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Skullcrusher’s pinpoint candor
On her debut EP, Helen Ballentine fixates on and deftly articulates her most anxious moments.
Skullcrusher’s pinpoint candor

The FADER's longstanding GEN F series profiles emerging artists to know now.

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Early last year Helen Ballentine was living in a large, white-walled, Colonial Revival-style house in Los Feliz. She was working as a nanny from dawn until noon, when she’d return to an empty home free of her five roommates to work on her own music in earnest for the first time in her life. That didn’t mean, though, that Ballentine was writing every afternoon. One song might take a day or two to come together, but there would be weeks-long breaks for reflection and self-analysis between demos. She’d recently quit her job working at a gallery, and she’d been through the type of cataclysmic break-up that left her having to find new friends. She’d also started seeing someone new. She was, she says on a Zoom call from her parents’ home in Upstate New York, “going through a really deep self-evaluation, and then having to communicate that to somebody that I didn’t know that well.”

The four songs that Ballentine put together over that six-month stretch now comprise her self-titled debut EP as Skullcrusher, out today on Secretly Canadian. It’s a deft record, tranquil on its surface but torrid underneath, its loosely strummed acoustic guitars and vaporous melodies rooted to the ground by probing lyrics. It has Ballentine questioning her choices and even her memories, looking back at a relationship that made her unhappy and detailing the self-doubt that gnawed at her in the process.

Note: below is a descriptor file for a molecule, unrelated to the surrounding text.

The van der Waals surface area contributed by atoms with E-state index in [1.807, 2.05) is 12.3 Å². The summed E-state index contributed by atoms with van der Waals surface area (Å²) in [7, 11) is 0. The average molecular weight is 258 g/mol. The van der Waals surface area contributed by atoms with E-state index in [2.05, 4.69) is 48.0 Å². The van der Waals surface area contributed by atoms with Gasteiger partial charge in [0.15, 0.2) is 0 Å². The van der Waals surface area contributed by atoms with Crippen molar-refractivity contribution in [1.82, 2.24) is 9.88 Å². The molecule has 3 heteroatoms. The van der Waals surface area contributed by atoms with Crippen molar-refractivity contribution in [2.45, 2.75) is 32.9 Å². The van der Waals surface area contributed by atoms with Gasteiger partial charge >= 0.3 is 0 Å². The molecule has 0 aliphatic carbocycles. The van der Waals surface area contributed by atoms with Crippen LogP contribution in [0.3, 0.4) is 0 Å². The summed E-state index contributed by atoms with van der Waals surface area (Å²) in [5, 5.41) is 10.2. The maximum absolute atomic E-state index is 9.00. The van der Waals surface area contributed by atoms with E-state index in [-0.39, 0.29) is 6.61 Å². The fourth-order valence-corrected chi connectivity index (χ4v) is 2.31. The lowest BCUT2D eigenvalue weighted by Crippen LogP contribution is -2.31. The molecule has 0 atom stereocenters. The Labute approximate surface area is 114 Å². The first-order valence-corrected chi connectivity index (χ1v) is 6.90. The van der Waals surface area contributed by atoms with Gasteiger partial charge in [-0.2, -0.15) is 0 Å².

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It’s no surprise that this collection of songs, written through sweltering Los Angeles afternoons in an empty house sounds lonely. But Ballentine’s gift as a lyricist here lies in her ability (and desire) to articulate moments that might otherwise pass without notice. “I think it's very telling of the kind of person I am,” she says on our call. “I'd rather share everything about myself right away, instead of trying to hide parts of myself.” The first song that she released as Skullcrusher — “Places/Plans,” uploaded with little fanfare this past January but picked up instantly by The Line Of Best Fit — is a portrait of insecurity, Ballentine feeling as though she’s in the wrong place at the right time. In Los Angeles, Ballentine says, she hung out with a group of people who were “obsessed with the idea of having a fun job, and publicly displaying this job as the pinnacle of a young person's life.” Without a captivating answer to give when someone asked what she did, Ballentine started to question if her character was as important as some imagined job title. “Do you think that I’m going places?” she asks. “Does it matter if I'm a really good friend?”

Skullcrusher’s pinpoint candor
Skullcrusher’s pinpoint candor